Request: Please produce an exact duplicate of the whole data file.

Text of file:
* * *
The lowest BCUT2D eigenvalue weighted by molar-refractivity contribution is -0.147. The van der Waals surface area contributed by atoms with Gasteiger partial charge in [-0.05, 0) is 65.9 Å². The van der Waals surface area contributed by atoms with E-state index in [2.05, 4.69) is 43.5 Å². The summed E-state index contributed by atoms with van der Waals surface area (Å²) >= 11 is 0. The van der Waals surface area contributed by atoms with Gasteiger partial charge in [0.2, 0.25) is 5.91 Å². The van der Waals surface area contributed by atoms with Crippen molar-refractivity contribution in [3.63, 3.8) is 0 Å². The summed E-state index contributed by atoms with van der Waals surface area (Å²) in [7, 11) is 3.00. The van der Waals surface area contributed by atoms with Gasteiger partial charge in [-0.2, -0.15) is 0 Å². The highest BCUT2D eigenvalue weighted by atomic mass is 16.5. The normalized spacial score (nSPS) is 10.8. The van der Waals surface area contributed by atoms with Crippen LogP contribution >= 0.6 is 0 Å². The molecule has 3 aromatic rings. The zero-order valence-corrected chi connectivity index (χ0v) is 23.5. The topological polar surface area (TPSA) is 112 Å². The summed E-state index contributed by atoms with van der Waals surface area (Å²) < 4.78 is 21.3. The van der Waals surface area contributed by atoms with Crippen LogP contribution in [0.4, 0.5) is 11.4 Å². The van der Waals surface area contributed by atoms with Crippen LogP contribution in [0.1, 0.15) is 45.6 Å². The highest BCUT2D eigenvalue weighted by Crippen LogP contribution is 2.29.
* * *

The lowest BCUT2D eigenvalue weighted by molar-refractivity contribution is -0.147. The van der Waals surface area contributed by atoms with Gasteiger partial charge in [-0.05, 0) is 65.9 Å². The van der Waals surface area contributed by atoms with E-state index in [2.05, 4.69) is 43.5 Å². The summed E-state index contributed by atoms with van der Waals surface area (Å²) >= 11 is 0. The van der Waals surface area contributed by atoms with Gasteiger partial charge in [0.2, 0.25) is 5.91 Å². The van der Waals surface area contributed by atoms with Crippen molar-refractivity contribution in [3.63, 3.8) is 0 Å². The summed E-state index contributed by atoms with van der Waals surface area (Å²) in [7, 11) is 3.00. The van der Waals surface area contributed by atoms with Gasteiger partial charge in [-0.2, -0.15) is 0 Å². The highest BCUT2D eigenvalue weighted by atomic mass is 16.5. The normalized spacial score (nSPS) is 10.8. The van der Waals surface area contributed by atoms with Crippen LogP contribution >= 0.6 is 0 Å². The molecule has 3 aromatic rings. The zero-order valence-corrected chi connectivity index (χ0v) is 23.5. The topological polar surface area (TPSA) is 112 Å². The summed E-state index contributed by atoms with van der Waals surface area (Å²) < 4.78 is 21.3. The van der Waals surface area contributed by atoms with Crippen LogP contribution in [0.4, 0.5) is 11.4 Å². The van der Waals surface area contributed by atoms with Crippen LogP contribution in [0.1, 0.15) is 45.6 Å². The highest BCUT2D eigenvalue weighted by Crippen LogP contribution is 2.29.